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## Main Question or Discussion Point

Can anyone explain why [tex]\frac{-1}{x_0^2} (x - x_0) = \frac{-x}{x_0^2} + \frac{1}{x_0}[/tex]?

Is [tex]\frac{-1}{x_0^2} (x - x_0) = \frac{-1}{x_0^2} . \frac{(x - x_0)}{1}[/tex]?

After that I multiply to get [tex]\frac{-1}{x_0^2} (x - x_0) = \frac{-x + x_0}{x_0^2} = \frac{-x}{x_0^2} + \frac{x_0}{x_0^2}[/tex].

Then divide [tex]x_0[/tex] into [tex]x_0^2[/tex] which gives [tex]x_0^{-1}[/tex] which equals [tex]\frac{1}{x_0}[/tex].

The equation I am following misses all the intermediate steps so I want to make sure I am understanding it correctly.

Is [tex]\frac{-1}{x_0^2} (x - x_0) = \frac{-1}{x_0^2} . \frac{(x - x_0)}{1}[/tex]?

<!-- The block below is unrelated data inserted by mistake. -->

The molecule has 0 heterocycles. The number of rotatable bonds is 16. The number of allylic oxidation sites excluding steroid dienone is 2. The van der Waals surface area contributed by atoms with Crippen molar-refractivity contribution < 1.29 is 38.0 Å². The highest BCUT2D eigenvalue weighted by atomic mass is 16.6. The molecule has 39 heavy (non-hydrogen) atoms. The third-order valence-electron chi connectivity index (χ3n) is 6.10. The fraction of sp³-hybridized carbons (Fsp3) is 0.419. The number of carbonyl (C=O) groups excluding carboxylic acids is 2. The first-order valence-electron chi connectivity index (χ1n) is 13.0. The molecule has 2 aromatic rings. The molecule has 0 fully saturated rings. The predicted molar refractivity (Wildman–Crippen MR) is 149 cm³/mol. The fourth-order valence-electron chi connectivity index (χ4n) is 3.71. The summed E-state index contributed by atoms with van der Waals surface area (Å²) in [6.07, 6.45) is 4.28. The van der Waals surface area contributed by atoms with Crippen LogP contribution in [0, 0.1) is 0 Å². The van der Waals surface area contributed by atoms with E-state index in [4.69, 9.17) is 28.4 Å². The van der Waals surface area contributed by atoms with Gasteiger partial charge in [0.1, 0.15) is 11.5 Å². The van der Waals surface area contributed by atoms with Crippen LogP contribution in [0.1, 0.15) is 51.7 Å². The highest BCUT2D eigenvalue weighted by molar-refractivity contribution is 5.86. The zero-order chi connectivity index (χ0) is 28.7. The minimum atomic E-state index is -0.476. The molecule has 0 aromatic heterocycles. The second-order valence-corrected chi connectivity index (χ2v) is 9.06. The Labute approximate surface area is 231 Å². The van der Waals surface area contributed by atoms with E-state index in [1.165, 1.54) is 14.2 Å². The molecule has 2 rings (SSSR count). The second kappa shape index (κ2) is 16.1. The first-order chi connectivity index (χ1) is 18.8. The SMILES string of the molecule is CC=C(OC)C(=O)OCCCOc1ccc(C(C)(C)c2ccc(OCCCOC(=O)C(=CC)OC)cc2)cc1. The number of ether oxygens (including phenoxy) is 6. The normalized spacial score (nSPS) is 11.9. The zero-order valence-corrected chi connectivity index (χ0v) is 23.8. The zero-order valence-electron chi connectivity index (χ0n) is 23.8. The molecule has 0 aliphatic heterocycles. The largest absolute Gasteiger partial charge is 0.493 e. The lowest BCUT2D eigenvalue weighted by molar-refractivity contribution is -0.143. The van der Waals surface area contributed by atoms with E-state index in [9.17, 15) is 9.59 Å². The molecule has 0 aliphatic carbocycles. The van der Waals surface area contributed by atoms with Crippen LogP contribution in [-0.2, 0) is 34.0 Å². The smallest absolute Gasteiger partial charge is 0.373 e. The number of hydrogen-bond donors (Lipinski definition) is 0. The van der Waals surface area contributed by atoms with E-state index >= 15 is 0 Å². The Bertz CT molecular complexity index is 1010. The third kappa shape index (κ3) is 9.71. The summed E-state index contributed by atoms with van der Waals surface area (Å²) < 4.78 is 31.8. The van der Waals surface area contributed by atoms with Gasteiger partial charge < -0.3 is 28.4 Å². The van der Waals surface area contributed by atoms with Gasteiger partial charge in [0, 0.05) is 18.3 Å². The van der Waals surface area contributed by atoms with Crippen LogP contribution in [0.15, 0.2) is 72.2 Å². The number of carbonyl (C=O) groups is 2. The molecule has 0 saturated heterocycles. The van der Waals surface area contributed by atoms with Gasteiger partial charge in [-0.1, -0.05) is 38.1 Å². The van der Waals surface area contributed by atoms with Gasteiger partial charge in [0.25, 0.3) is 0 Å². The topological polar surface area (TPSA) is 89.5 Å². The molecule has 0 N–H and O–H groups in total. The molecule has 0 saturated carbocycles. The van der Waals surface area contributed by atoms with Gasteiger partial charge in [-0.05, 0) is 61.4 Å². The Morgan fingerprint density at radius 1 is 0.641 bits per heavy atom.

After that I multiply to get [tex]\frac{-1}{x_0^2} (x - x_0) = \frac{-x + x_0}{x_0^2} = \frac{-x}{x_0^2} + \frac{x_0}{x_0^2}[/tex].

Then divide [tex]x_0[/tex] into [tex]x_0^2[/tex] which gives [tex]x_0^{-1}[/tex] which equals [tex]\frac{1}{x_0}[/tex].

The equation I am following misses all the intermediate steps so I want to make sure I am understanding it correctly.

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